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by Jenny Offill

Download Last Things eBook
ISBN:
0747545987
Author:
Jenny Offill
Category:
Contemporary
Language:
English
Publisher:
Bloomsbury; New Ed edition (2000)
EPUB book:
1442 kb
FB2 book:
1129 kb
DJVU:
1155 kb
Other formats
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Rating:
4.1
Votes:
639


The exquisite debut novel from the bestselling author of dept. OF SPECULATIONChosen as a notable or best book of the year by the New York Times, Village Voice and GuardianTo eight-year-old Grace Davitt, her mother, Anna, is a puzzling yet wonderful mystery.

You can read book Last Things by Jenny Offill in our library for absolutely free. We check all files by special algorithm to prevent their re-upload.

I didn't understand the book; I need things to be spelled out more. I finished it because I need to finish books that I start, and I was hoping it would get interesting. Although bits like the.

Grace's father believes in science and builds his daughter a dollhouse with lights that really work. Grace's mother takes her skinny-dipping in the lake and teaches her about African hyena men who devour their wives in their sleep. Grace's world, of fact and fiction, marvels and madness, is slowly unraveling because her family is coming apart before her eyes. I didn't understand the book; I need things to be spelled out more.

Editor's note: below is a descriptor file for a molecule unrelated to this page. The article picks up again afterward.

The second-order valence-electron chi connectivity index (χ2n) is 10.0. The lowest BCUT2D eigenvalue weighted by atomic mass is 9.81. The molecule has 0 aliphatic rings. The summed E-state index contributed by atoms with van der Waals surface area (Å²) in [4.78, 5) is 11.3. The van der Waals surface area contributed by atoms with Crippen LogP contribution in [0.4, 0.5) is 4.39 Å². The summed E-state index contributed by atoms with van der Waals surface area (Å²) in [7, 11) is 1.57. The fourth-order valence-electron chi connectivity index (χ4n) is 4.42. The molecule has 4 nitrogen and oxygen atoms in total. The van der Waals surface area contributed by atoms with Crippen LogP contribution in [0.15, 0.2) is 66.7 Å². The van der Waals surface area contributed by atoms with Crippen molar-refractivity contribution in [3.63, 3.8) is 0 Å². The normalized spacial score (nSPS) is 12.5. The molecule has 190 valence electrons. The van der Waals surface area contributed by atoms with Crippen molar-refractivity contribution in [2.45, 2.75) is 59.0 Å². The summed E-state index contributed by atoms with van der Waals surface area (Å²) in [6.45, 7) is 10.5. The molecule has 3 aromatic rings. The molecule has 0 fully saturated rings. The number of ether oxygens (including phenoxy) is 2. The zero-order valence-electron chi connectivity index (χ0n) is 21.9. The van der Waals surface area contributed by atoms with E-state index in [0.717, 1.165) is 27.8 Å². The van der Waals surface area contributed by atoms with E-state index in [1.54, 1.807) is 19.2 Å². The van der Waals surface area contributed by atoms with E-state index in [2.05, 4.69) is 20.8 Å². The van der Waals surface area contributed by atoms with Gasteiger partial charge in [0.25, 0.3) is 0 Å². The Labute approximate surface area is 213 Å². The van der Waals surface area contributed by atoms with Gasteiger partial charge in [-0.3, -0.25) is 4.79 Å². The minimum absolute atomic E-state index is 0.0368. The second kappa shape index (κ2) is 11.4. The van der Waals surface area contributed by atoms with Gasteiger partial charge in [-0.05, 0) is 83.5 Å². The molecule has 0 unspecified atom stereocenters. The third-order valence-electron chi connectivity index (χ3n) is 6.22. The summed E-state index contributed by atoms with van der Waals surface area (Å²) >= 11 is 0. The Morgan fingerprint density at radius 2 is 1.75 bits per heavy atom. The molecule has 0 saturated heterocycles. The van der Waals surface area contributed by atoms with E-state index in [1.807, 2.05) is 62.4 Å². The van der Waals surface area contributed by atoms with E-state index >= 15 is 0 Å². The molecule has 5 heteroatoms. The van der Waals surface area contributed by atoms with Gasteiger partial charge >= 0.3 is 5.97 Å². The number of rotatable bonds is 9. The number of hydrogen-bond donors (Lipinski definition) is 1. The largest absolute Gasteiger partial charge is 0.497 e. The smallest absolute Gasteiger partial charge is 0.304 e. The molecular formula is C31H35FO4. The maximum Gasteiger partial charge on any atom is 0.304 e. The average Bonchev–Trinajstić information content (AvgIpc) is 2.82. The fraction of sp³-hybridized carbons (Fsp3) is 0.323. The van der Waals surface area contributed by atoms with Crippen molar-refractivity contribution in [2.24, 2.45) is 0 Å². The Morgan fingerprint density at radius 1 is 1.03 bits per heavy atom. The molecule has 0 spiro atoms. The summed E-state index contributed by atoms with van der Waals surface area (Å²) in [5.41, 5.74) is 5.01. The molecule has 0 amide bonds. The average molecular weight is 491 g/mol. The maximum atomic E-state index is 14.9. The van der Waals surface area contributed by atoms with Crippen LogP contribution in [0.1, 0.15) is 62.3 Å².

Jenny Offill is the author of the novel Last Things, which was chosen as a notable or best book of the year by The .

Jenny Offill is the author of the novel Last Things, which was chosen as a notable or best book of the year by The New York Times, The Village Voice, and The Guardian. It was also a finalist for the Los Angeles Times First Book Award. The ingenious author of 17 Things I'm Not Allowed to Do Anymore and a brilliant illustrator and production designer of the Coraline movie have created a hilarious, touching picture book perfect for young animal lovers.

If ‘last things’ means things that will last, then Offill’s novel is one of them. Jenny Offill’s complicated and arresting farewell to this dangerous time is compelling as few recent novels on the subject have been. A gently funny tragedy about childhood and madness.

OF SPECULATION Chosen as a notable or best book of the year by the New York Times, Village Voice and Guardian.

The exquisite debut novel from the bestselling author of dept. OF SPECULATION Chosen as a notable or best book of the year by the New York Times, Village Voice and Guardian. To eight-year-old Grace Davitt, her mother, Anna, is a puzzling yet wonderful mystery.

ISBN 13: 9781101872086. It may takes up to 1-5 minutes before you received it. org to approved e-mail addresses.